Greens are second to cereals and pulses in terms of plants that are high in calcium. One of the richest sources of calcium is radish leaves, which contain just 100 grams of leaves to meet the recommended adult daily calcium intake of 400 mg.7
Radishes contain small amounts of minerals, including:
- Vitamin B-6
- Vitamin K
Their macronutrient content is divided into:
- 19 calories
- 0.1g of fat
- 45mg of sodium
- 3.9g of carbohydrates
- 1.9g of fibre
- 2.2g of sugar
- 0.8g of protein6
Side effects and other concerns
Digestive problems may result if you eat too many radishes in one go. Due to the dietary fibres in radishes, eating them might boost gastric acid production, which helps with digestion, but it can also cause minor discomfort. Raw radishes with glucosinolate chemicals can irritate the oesophagus in people with GERD.
Radish allergy - an unfavourable reaction to eating radishes - can be moderate to severe. Some possible symptoms include:
- Swelling around the mouth and neck
- Pressure in the chest
- Nausea and vomiting
If you experience this or any other type of allergic reaction, you should receive urgent medical care if your symptoms are making it hard to stand, move around or breathe properly.
The consumption of radishes may result in skin discomfort. Skin rash with bumps or blisters, redness, inflammation, itching, and stinging sensations around the mouth and on the skin. Although the precise source of this reaction is uncertain, it has been connected to substances found in radishes, including oxalic acid.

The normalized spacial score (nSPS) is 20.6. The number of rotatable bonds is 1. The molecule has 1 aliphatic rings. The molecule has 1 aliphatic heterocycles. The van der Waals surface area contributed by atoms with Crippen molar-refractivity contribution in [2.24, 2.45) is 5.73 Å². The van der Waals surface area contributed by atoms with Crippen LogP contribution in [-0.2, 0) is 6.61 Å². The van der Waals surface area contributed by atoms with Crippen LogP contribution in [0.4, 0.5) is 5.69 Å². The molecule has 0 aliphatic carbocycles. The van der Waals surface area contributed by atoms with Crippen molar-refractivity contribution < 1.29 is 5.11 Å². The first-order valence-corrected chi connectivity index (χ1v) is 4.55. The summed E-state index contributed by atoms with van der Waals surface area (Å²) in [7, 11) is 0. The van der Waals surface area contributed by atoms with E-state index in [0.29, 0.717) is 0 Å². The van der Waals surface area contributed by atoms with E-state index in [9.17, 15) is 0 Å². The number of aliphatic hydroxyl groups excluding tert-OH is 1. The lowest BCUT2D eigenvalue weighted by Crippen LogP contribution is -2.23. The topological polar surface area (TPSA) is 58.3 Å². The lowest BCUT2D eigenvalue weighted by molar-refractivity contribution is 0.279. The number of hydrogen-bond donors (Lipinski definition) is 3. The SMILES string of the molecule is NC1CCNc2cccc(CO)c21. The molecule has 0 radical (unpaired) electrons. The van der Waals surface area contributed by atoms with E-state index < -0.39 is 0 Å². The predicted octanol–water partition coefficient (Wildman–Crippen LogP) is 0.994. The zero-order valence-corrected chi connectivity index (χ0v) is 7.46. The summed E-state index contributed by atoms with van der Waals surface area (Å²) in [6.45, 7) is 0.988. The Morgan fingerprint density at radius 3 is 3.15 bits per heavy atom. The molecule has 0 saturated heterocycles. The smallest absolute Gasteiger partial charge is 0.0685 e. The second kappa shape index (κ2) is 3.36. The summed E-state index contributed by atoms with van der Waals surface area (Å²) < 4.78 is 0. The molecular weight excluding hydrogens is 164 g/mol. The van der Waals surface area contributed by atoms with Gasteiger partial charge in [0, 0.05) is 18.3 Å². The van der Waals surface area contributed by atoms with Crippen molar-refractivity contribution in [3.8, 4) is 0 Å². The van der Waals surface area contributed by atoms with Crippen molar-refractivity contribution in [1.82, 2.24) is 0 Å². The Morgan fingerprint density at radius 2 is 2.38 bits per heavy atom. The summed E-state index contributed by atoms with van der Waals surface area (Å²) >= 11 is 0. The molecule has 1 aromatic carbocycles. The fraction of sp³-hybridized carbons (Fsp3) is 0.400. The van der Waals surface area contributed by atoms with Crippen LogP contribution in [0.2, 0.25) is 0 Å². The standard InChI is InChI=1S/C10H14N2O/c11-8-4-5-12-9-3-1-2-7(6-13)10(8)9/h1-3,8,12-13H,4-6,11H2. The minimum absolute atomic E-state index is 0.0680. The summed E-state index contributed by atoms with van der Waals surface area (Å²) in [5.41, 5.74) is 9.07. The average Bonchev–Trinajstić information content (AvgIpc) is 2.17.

Interaction with medications
When taking radishes with other prescription medications, it’s critical to be aware of any possible interactions that may affect the drug's performance. Compounds in radishes have the potential to interact with specific medicines, changing their effectiveness or resulting in adverse side effects.
Some medications that may be affected by raw radish and radish juice consumption include:
Consuming radishes has been associated with a higher risk of heart palpitation and other cardiac problems. This is because radishes contain high levels of nutrients, including vitamins A, B6, C, and E, and minerals like magnesium, potassium, and iron, all of which can raise heart rate when ingested in large quantities or at specific times of the day. Chest pain, breathlessness, lightheadedness, and exhaustion are typical symptoms; if they persist, medical treatment should be sought.